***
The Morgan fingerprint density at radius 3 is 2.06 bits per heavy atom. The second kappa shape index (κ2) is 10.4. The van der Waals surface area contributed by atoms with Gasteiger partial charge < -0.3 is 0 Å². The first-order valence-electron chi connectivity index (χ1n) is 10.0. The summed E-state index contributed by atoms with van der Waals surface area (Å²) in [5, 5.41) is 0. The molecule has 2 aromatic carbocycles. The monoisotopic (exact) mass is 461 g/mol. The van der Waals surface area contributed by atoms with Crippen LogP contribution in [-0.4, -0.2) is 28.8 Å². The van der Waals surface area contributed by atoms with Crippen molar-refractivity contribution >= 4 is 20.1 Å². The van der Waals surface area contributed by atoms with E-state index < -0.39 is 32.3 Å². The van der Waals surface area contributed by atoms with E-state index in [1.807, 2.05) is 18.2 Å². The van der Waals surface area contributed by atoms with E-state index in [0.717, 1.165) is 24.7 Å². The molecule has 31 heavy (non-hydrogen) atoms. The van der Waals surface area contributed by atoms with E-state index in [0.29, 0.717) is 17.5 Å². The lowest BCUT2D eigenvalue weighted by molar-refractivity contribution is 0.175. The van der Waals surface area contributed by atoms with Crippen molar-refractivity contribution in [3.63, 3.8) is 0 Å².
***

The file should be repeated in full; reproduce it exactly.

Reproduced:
The Morgan fingerprint density at radius 3 is 2.06 bits per heavy atom. The second kappa shape index (κ2) is 10.4. The van der Waals surface area contributed by atoms with Gasteiger partial charge < -0.3 is 0 Å². The first-order valence-electron chi connectivity index (χ1n) is 10.0. The summed E-state index contributed by atoms with van der Waals surface area (Å²) in [5, 5.41) is 0. The molecule has 2 aromatic carbocycles. The monoisotopic (exact) mass is 461 g/mol. The van der Waals surface area contributed by atoms with Crippen LogP contribution in [-0.4, -0.2) is 28.8 Å². The van der Waals surface area contributed by atoms with Crippen molar-refractivity contribution >= 4 is 20.1 Å². The van der Waals surface area contributed by atoms with E-state index < -0.39 is 32.3 Å². The van der Waals surface area contributed by atoms with E-state index in [1.807, 2.05) is 18.2 Å². The van der Waals surface area contributed by atoms with E-state index in [0.717, 1.165) is 24.7 Å². The molecule has 31 heavy (non-hydrogen) atoms. The van der Waals surface area contributed by atoms with E-state index in [0.29, 0.717) is 17.5 Å². The lowest BCUT2D eigenvalue weighted by molar-refractivity contribution is 0.175. The van der Waals surface area contributed by atoms with Crippen molar-refractivity contribution in [3.63, 3.8) is 0 Å².